'The VA needs change,' Veterans Affairs nominee says
Shulkin, president of the 687-bed Morristown Medical Center and an internist who has served as chief medical officer or CEO of major medical facilities since 1991, said the VA's failings in the past year appointment wait times, bloated construction costs, lack of accountability and more and its fledgling transformation efforts have created a ripe environment for "dramatic change."
"The VA needs change. The VA needs more doctors, more nurses and greater efficiency from its current systems," Shulkin said during his confirmation hearing before the Senate Veterans' Affairs Committee.
In what was largely an amicable hearing, senators nonetheless quizzed Shulkin on several current VA black marks, including the $1 billion construction overruns at the VA hospital in Denver, veterans sickened by Agent Orange years after serving in Vietnam and the VA Choice program, which doesn't allow veterans to use the system if they live within 40 miles of a VA health facility, even if the facility doesn't offer the services they need.
Calling the ongoing $1.73 billion construction debacle a "monument to ineptitude in construction," Sen. Richard Blumenthal, D-Conn., asked Shulkin what he thought of VA's plan to use a portion of construction money included in a sweeping reform bill last year to complete the project.
"I would make sure any solution doesn't come at the expense of treatment of veterans," Shulkin said.
Shulkin would be the first permanent replacement to the post since Dr. Robert Petzel took early retirement during the heightening scandal at VA last year over appointment wait times.
The internal medicine specialist, who earned his medical degree from the Medical College of Pennsylvania and served as chief medical officer of his alma mater and Temple University Hospital as well as CEO and President of Beth Israel Medical Center, said he would use his business skills to work with VA Secretary Robert McDonald to eliminate gaps in quality and improve care.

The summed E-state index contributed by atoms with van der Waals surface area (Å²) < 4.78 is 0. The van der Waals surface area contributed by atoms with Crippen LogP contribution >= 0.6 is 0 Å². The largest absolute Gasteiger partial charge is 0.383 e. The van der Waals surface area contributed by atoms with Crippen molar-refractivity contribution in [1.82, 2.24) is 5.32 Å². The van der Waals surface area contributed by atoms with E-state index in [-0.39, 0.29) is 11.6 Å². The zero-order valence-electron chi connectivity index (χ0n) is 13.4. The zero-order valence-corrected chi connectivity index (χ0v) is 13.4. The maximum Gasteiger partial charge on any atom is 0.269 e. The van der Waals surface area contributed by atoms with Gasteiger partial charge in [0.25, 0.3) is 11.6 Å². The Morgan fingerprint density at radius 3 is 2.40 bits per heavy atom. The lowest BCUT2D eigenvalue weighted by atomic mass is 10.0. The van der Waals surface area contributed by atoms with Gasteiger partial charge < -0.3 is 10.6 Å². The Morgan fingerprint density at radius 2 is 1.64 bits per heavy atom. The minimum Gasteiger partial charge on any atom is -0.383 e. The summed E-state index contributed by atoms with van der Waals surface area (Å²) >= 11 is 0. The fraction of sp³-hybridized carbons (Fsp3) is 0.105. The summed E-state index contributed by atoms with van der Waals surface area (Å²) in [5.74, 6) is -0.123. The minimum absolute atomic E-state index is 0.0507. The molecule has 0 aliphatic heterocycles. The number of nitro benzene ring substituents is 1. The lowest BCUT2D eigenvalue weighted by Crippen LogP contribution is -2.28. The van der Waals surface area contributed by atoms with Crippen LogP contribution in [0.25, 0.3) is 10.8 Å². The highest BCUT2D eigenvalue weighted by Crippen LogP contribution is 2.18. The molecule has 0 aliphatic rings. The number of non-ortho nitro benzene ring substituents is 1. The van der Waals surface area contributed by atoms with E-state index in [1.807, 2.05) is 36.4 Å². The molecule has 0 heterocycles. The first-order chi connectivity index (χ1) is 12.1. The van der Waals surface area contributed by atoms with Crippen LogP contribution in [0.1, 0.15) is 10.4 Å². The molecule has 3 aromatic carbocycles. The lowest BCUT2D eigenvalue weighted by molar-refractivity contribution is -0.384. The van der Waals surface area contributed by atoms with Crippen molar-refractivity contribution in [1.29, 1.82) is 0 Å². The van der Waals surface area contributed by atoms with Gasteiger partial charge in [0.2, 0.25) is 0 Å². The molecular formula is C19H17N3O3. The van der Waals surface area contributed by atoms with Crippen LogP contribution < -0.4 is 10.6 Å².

Among the other issues Shulkin addressed and said he would work on include: the VA Choice program, to capitalize on its public-private partnership; mental health treatment, to include alternative therapies; and suicide prevention.
"The mental health of our veterans is paramount. The continued statistics of the number of suicides and people suffering is something none of us can be satisfied with," Shulkin said. [There are] several areas of mental health that are a priority: surveillance, so we known how big the problem is; identification of risk factors; and then, multiple interventions."
When asked why he wanted the job, he told senators of his family history, which includes his father, Dr. Mark Shulkin, who served as an Army psychiatrist, and his grandfather, a pharmacist at VA.
"I believe it is my duty to serve those who serve our country and I believe I can help," he said.
Sen. Johnny Isakson, R-Okla., said he was grateful that a nominee with such experience would be willing to take the job. But he warned that VA is a "monolithic organization" that would be a challenge for anyone to manage.
"VA needs to be improved and be a responsive organization. ... Quite frankly, there's an attitude within the Veterans Health Administration of denial in terms of some of the problems that exist in the system," Isakson said.
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